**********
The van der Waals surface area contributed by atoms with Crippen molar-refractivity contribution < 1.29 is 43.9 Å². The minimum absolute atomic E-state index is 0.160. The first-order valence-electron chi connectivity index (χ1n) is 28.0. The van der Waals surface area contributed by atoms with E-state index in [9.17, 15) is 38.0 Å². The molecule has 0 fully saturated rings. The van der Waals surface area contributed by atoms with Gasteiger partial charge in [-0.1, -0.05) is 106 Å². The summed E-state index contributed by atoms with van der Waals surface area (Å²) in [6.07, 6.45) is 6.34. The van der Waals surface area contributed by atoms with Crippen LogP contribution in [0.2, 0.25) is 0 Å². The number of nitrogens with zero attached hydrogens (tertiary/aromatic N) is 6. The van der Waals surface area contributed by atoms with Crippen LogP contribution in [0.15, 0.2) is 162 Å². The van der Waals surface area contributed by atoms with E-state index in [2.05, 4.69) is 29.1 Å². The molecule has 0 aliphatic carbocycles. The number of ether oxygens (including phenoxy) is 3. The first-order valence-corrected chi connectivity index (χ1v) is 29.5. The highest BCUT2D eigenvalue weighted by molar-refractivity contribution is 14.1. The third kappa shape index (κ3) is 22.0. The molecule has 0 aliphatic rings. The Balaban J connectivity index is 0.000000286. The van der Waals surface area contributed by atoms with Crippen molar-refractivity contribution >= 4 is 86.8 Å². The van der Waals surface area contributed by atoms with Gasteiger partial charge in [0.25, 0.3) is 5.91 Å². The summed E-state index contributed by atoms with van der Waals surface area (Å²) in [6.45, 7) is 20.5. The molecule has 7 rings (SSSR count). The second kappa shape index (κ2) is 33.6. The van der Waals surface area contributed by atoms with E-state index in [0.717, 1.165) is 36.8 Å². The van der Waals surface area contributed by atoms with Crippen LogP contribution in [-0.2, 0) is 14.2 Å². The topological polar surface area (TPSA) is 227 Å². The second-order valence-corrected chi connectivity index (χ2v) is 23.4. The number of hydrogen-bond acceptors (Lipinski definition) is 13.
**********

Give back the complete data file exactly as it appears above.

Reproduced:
The van der Waals surface area contributed by atoms with Crippen molar-refractivity contribution < 1.29 is 43.9 Å². The minimum absolute atomic E-state index is 0.160. The first-order valence-electron chi connectivity index (χ1n) is 28.0. The van der Waals surface area contributed by atoms with E-state index in [9.17, 15) is 38.0 Å². The molecule has 0 fully saturated rings. The van der Waals surface area contributed by atoms with Gasteiger partial charge in [-0.1, -0.05) is 106 Å². The summed E-state index contributed by atoms with van der Waals surface area (Å²) in [6.07, 6.45) is 6.34. The van der Waals surface area contributed by atoms with Crippen LogP contribution in [0.2, 0.25) is 0 Å². The number of nitrogens with zero attached hydrogens (tertiary/aromatic N) is 6. The van der Waals surface area contributed by atoms with Crippen LogP contribution in [0.15, 0.2) is 162 Å². The van der Waals surface area contributed by atoms with E-state index in [2.05, 4.69) is 29.1 Å². The molecule has 0 aliphatic carbocycles. The number of ether oxygens (including phenoxy) is 3. The first-order valence-corrected chi connectivity index (χ1v) is 29.5. The highest BCUT2D eigenvalue weighted by molar-refractivity contribution is 14.1. The third kappa shape index (κ3) is 22.0. The molecule has 0 aliphatic rings. The Balaban J connectivity index is 0.000000286. The van der Waals surface area contributed by atoms with Crippen molar-refractivity contribution >= 4 is 86.8 Å². The van der Waals surface area contributed by atoms with Gasteiger partial charge in [0.25, 0.3) is 5.91 Å². The summed E-state index contributed by atoms with van der Waals surface area (Å²) in [6.45, 7) is 20.5. The molecule has 7 rings (SSSR count). The second kappa shape index (κ2) is 33.6. The van der Waals surface area contributed by atoms with E-state index in [0.717, 1.165) is 36.8 Å². The van der Waals surface area contributed by atoms with Crippen LogP contribution in [-0.2, 0) is 14.2 Å². The topological polar surface area (TPSA) is 227 Å². The second-order valence-corrected chi connectivity index (χ2v) is 23.4. The number of hydrogen-bond acceptors (Lipinski definition) is 13.